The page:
This is a topic that is near and dear to my heart
My Grandmother has psoriasis over 100% of her body and she suffered for many years with psoriatic arthritis which is the most painful and debilitating form of arthritis.
The following article discusses the benefits of massage for sufferers of psoriasis:
Massage for Psoriasis: Is It Safe?
By Beth W. Orenstein | Medically reviewed by Niya Jones, MD, MPH
Massage is great for reducing inflammation and stress, two key benefits for people with psoriasis. Here’s how to get a massage that’s right for you and your psoriasis.
A therapeutic massage session can reduce inflammation and provide stress relief. Both are welcome benefits if you are one of the 7.5 million Americans who has psoriasis — a chronic skin condition that causes scaling and inflammation.
A study of male bicyclists in the February 2012 issue of Science Translational Medicine showed that massage helps reduce inflammation and promotes the growth of new mitochondria, the energy factories of the cells.
As many as 30 percent of people with psoriasis also have psoriatic arthritis, which causes persistent pain in the joints. Massage has been shown to relieve joint pain.
So you want a massage and you have psoriasis. Do you need to do anything special for bodywork with this condition? Not really, but here are a few ideas you might want to keep in mind:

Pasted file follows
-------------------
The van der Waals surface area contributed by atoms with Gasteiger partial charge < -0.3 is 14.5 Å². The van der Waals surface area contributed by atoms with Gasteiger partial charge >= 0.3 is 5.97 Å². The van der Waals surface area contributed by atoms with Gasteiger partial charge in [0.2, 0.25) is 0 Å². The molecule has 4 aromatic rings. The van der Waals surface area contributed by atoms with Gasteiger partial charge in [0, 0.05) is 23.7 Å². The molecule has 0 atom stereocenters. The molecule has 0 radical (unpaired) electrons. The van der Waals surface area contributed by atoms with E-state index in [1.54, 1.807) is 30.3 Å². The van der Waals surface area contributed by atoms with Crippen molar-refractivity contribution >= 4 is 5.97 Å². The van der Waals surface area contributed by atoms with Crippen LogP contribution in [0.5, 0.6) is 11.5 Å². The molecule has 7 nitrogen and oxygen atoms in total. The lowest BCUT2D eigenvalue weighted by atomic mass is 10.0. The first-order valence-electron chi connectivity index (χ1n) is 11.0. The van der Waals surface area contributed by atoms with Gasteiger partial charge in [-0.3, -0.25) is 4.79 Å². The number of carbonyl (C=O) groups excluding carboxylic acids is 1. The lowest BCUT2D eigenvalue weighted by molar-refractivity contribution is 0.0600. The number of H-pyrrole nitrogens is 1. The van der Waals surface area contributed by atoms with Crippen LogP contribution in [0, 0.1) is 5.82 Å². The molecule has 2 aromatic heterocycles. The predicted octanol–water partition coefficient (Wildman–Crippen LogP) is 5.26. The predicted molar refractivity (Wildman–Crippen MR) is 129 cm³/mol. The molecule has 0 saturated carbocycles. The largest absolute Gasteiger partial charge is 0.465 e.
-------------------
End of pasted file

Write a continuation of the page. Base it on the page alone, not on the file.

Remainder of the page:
Tell all up front. The National Psoriasis Foundation suggests that when you call for your massage appointment, you tell the receptionist you have psoriasis. “You can ask if they have a therapist who has worked on or is comfortable with people with psoriasis,” said Winona Bontrager, president of the Lancaster School of Massage in Lancaster, Pa., and president of the American Massage Therapy Association. You can find a qualified massage therapist in your area on the AMTA website.
“It’s not contagious.” Massage therapists should know that massage and psoriasis can be a good idea, as psoriasis is not contagious, Bontrager noted. “But it’s not a bad thing to make sure your therapist knows she can’t catch it from you.”
Go gently. Injuring your skin can cause your psoriasis to flare. Your therapist might want to avoid areas that are red and inflamed. “There’s nothing the therapist has to avoid per se,” Bontrager said, “but I tend to do something that’s less intense when someone wants a massage and has psoriasis.”
Ask for a Swedish massage. A Swedish massage includes long strokes and kneading. Swedish massage can increase circulation and stimulate the lymphatic system, a major part of the immune system. “A Swedish massage can help your immune system to make sure everything is moving,” explained Bontrager. Other types of massage that may work for people with psoriasis are deep tissue massage, reflexology, shiatsu, and acupressure. Talk with your massage therapist about which will work best for you.
Bring your own oils. Bontrager said she’s used many different kinds of lotions and oils and never had anyone say, “Oh, that’s not comfortable.” But if you have moisturizers and skin oils that help your psoriasis, you might want to bring them and ask your massage therapist to use them.